My column, Eating Niagara, runs every second Wednesday in the St. Catharines Standard, Niagara Falls Review and Welland Tribune.
My husband and I have a deal that he golfs and I forage.
It’s worked out well for our marriage. So a few years ago when the opportunity arose to go mushroom hunting, I happily donned my Wellies and he his spikes.
I returned with a haul of wild oyster mushrooms and the most beautiful ash bolete. I felt like the most clichéd kid in a candy store, or food geek in a forest.
I also felt myself waver as I dumped my mushrooms onto my kitchen counter to make quiche.
“What if my guide was having a bad day?” I worried as I brushed the dirt off that bolete. “Nah, surely he got this right,” I convinced myself as I pushed aside all thoughts of winning a Darwin Award — an honour no human wants.
Still, I chopped slowly. Every twinge I felt in my gut for days after eating that mushroom pie prompted a mental edit of my final wishes.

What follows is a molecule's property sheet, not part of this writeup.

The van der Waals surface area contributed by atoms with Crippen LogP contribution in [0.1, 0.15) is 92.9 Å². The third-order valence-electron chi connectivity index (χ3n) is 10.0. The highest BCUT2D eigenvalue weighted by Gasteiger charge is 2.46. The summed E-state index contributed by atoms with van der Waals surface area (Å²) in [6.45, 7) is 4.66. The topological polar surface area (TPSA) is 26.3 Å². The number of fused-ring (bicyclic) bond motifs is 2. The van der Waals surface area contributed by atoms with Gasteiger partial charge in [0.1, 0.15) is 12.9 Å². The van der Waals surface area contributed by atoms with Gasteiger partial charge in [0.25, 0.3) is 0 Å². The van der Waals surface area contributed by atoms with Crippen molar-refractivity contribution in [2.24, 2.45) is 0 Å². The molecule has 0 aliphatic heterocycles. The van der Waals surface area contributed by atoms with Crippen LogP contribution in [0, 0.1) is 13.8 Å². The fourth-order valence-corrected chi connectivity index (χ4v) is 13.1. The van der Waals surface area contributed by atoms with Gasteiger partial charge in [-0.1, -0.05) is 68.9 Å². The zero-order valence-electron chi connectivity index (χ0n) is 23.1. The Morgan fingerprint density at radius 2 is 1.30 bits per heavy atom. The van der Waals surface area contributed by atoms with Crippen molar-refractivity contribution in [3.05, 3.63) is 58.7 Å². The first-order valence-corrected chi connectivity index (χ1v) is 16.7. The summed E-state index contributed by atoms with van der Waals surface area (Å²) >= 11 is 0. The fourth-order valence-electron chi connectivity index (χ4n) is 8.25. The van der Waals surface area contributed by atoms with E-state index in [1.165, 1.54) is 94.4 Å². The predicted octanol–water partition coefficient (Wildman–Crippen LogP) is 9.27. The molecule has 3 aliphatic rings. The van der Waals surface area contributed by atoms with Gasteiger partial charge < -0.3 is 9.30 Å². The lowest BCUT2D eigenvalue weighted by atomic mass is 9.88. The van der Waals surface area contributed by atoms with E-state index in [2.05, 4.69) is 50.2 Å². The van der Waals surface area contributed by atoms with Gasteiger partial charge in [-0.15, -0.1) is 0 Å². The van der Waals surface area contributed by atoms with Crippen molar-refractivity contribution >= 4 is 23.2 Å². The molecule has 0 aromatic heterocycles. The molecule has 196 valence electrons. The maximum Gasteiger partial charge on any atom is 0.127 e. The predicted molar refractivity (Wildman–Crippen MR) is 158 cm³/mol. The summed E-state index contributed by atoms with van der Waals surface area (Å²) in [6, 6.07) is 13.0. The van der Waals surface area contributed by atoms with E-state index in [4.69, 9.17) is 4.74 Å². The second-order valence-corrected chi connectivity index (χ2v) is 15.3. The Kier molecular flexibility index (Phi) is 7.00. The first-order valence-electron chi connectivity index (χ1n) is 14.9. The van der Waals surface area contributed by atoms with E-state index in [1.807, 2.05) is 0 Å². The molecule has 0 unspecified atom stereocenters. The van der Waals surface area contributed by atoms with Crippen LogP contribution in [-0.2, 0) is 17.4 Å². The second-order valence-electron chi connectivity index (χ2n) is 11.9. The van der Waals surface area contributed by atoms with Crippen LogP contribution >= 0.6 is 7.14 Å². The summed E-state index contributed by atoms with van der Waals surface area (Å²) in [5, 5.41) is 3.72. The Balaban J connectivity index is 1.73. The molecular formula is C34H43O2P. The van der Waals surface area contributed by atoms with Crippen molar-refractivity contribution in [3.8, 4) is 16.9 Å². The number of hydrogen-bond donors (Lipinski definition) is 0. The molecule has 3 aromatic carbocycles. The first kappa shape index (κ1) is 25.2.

A few years later, Niagara chef Andrew McLeod found himself in a forest with a friend and their children, hours away from anything resembling civilization. His friend noticed something peeking from the ground under a tree.
It was a bolete. At least he thought it was. A thorough scouring of their field guide and many questions asked of the Google gods left them fairly certain this was no evil, poisonous twin. They cooked it up and ate it, not sharing with their kids, just in case.
So how did these stories end? McLeod went on to open a long-awaited restaurant in downtown St. Catharines named after that mushroom, and I lived to write a story about it. Lucky for you, especially because of Bolete, the restaurant.